The Inclosure Act, 1845 and birth of the landless

On 8 August, over 174 years ago, the Parliament of the United Kingdom passed the Inclosure Act, 1845. One among a series of laws, majority of which was passed between 1750 and 1860, it allowed for commons, or communally held and cultivated land and pastures to be converted into pieces of individual property to which the owner could deny access and use.

Feudal lords in England did so with an alarming pace. Between 1750 and 1820, peasants were dispossessed of about 30% of all agricultural land in England often accompanied by violence and brutality. This created a new class of people; peasant with rights to the land and a share in village life were transformed into workers with nothing but their labour to sell. Enclosures allowed landlords increase land productivity. Many former peasants, now agricultural workers were made unnecessary for agricultural production. It was these workers that flocked to cities and towns to work in the expanding industry for the lowest of wages, longest of hours and worst of working conditions. They formed the labour force of the Industrial Revolution.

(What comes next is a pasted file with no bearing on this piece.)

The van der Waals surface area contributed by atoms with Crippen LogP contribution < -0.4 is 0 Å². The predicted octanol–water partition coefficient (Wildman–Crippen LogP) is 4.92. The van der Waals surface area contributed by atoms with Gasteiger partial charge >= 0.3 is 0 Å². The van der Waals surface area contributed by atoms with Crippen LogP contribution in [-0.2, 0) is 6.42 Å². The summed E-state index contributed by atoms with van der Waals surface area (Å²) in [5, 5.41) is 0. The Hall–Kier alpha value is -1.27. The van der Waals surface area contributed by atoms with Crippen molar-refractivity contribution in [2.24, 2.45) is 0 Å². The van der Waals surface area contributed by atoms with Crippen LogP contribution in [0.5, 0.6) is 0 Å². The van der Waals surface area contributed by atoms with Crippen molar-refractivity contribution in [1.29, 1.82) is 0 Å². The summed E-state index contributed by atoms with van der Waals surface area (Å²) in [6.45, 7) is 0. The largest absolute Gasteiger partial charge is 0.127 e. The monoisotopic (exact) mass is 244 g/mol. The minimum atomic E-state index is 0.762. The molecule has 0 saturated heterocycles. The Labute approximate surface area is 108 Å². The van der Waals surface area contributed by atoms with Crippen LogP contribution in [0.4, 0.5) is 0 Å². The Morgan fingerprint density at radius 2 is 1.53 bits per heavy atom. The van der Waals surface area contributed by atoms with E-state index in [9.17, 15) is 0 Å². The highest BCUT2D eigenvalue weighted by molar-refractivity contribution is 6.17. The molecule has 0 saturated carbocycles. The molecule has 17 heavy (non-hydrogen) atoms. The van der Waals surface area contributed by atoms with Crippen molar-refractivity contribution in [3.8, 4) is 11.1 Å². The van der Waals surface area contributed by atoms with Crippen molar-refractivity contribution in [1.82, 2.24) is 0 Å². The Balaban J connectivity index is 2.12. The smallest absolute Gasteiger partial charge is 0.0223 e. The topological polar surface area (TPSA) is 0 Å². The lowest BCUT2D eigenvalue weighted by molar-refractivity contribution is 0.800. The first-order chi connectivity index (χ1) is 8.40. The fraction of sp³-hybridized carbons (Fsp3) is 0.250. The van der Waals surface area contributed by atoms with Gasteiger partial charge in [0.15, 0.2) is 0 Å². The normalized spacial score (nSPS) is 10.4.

In India, we still see today what happened all those years ago in England. Farmland is acquired for industrial development, often without consent. Coastlines are encroached by ports and industrial clusters. Forests are diverted for mining and other business purposes, including tourism. All these play a similar role to the Inclosure Acts. They deprive farmers, fish workers, forest workers, etc. of land essential to sustaining their livelihoods. Deprived of such, these people are forced to join the lowest end of the workforce, working for the lowest of wages, longest of hours and in the worst conditions. However, as the lack of jobs grows more acute, it is doubtful if there will be any work available for them.

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